2020 has been a hard year so far, so right now finding things that make us smile or even laugh out loud is a priority. We thought we should share with you some of the stories we've read lately that have made us do just that! From honey bees helping cure cancer to toddlers jumping in puddles, this is the lighthearted read we think everyone needs right now! Click the link below each story to read it in full.
Bees Curing Breast Cancer
A young Australian scientist has made a potentially ground-breaking breakthrough in the search for a breast cancer cure.
A study by 25-year-old Dr Ciara Duffy has found that venom from honey bees can rapidly kill aggressive, hard-to-treat and often deadly breast cancer cells. She used the venom from 312 bees to test the effect on various types of breast cancer. She found that the venom attacked the cancer cells and killed them in just one hour without affecting the good cells.
The Purrfect Employee
Meet Elwood, the newest team member at the Epworth Hospital, Richmond.
Elwood has been coming to the hospital every morning to get pats from those entering the hospital and to take naps in the sun around the hospital grounds, so someone saw it was only right that he should become one of the Epworth Hospital team.
They fitted him with a new collar and his own name badge, complete with his picture and job title - 'Security'.
Beer for Energy
Millions of litres of beer which expired at South Australian breweries amid the coronavirus pandemic has been converted into renewable energy, helping to generate enough to power a wastewater treatment plant.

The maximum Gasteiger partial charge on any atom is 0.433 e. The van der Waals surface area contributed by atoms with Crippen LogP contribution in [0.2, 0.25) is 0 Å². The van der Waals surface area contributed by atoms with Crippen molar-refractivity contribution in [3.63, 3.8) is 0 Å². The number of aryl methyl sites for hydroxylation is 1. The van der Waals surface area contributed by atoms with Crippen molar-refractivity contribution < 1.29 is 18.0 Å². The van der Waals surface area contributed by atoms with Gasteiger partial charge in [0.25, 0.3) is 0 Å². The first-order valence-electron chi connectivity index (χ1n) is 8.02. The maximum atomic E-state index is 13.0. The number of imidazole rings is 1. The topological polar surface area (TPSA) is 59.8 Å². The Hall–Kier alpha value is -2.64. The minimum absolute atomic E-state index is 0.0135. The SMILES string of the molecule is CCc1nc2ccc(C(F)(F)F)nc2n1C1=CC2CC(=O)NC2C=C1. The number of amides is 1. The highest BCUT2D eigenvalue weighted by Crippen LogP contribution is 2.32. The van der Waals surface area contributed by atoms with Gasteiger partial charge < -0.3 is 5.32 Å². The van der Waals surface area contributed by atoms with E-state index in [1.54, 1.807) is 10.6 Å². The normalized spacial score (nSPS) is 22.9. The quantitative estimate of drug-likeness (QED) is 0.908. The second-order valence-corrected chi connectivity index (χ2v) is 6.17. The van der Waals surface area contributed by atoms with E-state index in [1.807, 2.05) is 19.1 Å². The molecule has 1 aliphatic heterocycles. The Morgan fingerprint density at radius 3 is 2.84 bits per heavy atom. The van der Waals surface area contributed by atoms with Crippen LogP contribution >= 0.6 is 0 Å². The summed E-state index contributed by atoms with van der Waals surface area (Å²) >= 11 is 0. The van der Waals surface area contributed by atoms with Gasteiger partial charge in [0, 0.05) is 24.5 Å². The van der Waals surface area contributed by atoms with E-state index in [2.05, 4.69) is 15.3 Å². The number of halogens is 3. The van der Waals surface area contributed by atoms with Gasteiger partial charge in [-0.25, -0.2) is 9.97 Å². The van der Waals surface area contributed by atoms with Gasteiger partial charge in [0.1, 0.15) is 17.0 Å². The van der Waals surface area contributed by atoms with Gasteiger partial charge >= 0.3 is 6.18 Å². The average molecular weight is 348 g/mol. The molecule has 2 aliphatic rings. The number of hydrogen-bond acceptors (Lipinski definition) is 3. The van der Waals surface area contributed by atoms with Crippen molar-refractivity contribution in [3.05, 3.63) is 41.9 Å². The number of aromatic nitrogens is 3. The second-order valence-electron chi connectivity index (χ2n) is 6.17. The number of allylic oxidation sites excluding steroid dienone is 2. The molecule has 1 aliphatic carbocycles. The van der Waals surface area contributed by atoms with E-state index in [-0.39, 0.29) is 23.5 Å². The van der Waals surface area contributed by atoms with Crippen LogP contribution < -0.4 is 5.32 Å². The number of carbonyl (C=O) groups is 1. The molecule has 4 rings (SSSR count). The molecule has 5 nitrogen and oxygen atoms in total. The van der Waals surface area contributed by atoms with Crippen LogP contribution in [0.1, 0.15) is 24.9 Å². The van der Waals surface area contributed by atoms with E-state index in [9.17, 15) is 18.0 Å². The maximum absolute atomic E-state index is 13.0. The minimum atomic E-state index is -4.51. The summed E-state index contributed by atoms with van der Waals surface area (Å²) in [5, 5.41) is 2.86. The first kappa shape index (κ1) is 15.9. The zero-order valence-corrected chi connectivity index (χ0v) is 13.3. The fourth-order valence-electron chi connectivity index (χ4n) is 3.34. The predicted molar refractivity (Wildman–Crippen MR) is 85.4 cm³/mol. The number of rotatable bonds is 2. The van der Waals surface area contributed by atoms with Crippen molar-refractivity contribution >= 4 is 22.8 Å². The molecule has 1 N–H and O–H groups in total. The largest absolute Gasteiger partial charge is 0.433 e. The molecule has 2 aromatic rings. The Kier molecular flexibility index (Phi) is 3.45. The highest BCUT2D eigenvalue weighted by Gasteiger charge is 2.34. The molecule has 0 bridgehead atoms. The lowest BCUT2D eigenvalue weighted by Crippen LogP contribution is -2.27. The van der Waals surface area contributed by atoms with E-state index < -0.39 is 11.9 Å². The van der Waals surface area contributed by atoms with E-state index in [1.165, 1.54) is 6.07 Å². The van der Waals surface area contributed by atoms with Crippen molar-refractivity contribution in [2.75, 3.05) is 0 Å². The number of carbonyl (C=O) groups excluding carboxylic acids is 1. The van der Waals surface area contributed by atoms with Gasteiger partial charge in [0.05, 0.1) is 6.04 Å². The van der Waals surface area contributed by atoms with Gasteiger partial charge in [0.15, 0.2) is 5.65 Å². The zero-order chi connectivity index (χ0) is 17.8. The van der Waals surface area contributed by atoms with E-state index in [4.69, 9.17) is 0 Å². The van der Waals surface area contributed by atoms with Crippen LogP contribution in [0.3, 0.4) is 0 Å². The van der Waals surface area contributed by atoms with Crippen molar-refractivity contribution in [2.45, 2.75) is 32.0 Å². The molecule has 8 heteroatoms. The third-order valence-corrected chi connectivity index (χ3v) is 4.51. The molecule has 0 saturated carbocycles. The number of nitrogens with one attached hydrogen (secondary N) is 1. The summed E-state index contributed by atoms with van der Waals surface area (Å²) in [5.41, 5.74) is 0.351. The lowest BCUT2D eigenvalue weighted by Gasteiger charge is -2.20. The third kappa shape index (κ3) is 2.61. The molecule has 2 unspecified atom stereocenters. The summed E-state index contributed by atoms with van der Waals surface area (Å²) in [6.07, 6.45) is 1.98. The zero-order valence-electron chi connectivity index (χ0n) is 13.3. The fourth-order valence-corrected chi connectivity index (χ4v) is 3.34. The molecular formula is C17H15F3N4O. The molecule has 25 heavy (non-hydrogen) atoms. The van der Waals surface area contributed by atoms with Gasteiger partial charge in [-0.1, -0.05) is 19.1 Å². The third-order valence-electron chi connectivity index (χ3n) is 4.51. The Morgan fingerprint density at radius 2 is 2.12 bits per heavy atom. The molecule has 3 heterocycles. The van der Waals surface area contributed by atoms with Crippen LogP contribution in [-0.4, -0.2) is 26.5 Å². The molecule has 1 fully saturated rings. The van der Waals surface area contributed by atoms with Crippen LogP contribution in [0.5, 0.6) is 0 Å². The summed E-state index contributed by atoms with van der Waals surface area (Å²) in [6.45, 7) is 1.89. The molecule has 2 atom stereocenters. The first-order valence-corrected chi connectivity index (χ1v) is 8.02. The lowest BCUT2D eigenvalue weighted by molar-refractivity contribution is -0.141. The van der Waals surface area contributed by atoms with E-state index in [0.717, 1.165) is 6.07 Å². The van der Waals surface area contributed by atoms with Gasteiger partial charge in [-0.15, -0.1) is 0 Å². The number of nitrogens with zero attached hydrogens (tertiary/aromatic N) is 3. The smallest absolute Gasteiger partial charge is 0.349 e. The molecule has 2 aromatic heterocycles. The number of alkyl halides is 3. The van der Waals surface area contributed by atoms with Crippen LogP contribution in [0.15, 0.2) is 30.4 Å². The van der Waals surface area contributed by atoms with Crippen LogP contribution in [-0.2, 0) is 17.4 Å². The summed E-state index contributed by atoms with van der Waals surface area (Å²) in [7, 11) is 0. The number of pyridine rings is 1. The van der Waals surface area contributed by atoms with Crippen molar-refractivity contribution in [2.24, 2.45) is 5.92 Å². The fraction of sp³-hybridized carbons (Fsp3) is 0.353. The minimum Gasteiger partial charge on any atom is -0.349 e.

The Glenelg Wastewater Treatment Plant, west of Adelaide, is using beer that expired when coronavirus restrictions were introduced in March. Around 150,000 litres of beer is received by the treatment plant each month which is enough to power 1,200 homes!
Fine Art Flippers
Earlier this year when lock downs started across America, while most museums remained closed and empty, 3 penguins from the Kansas City Zoo were invited to visit the Nelson-Atkins Museum of Art in Kansas City.
The penguins were allowed to wander around the museum to view paintings by the likes of Caravaggio and Monet. The director of the museum said “I don’t know how they feel, what is in their mind. They stop, look and wonder…”
A Well Earned Retirement
A giant Galapagos tortoise, named Diego, has officially entered retirement at the age of 100.
Diego is credited with saving his species from extinction, after fathering 800 offspring over 40 years, or roughly 40% of the 2,000 giant tortoises alive today. Around 50 years ago, there were only 2 males and 12 females of Diego’s species alive on their home island Espanola.
What an amazing effort! Well done Diego!
Saving The Reef
With restrictions currently preventing standard operations, five Australian dive tour operators have volunteered to ferry scientists and divers who are volunteering to help restore the Great Barrier Reef.
With no tourists around,they have planted more than 1,000 pieces of coral on the reef, playing a huge role in restoring the marine ecosystem.
Engineering At It's Best
Did you know there is a preschool in southern Japan that’s designed to collect rainwater into a giant puddle for the kids to play in when it’s raining?
The roof of Dai-Ichi Tochian preschool building funnels all of the rainwater into the middle of their courtyard in one giant, clean puddle where kids can jump and splash around in.
The courtyard can even be converted into an ice rink in the winter!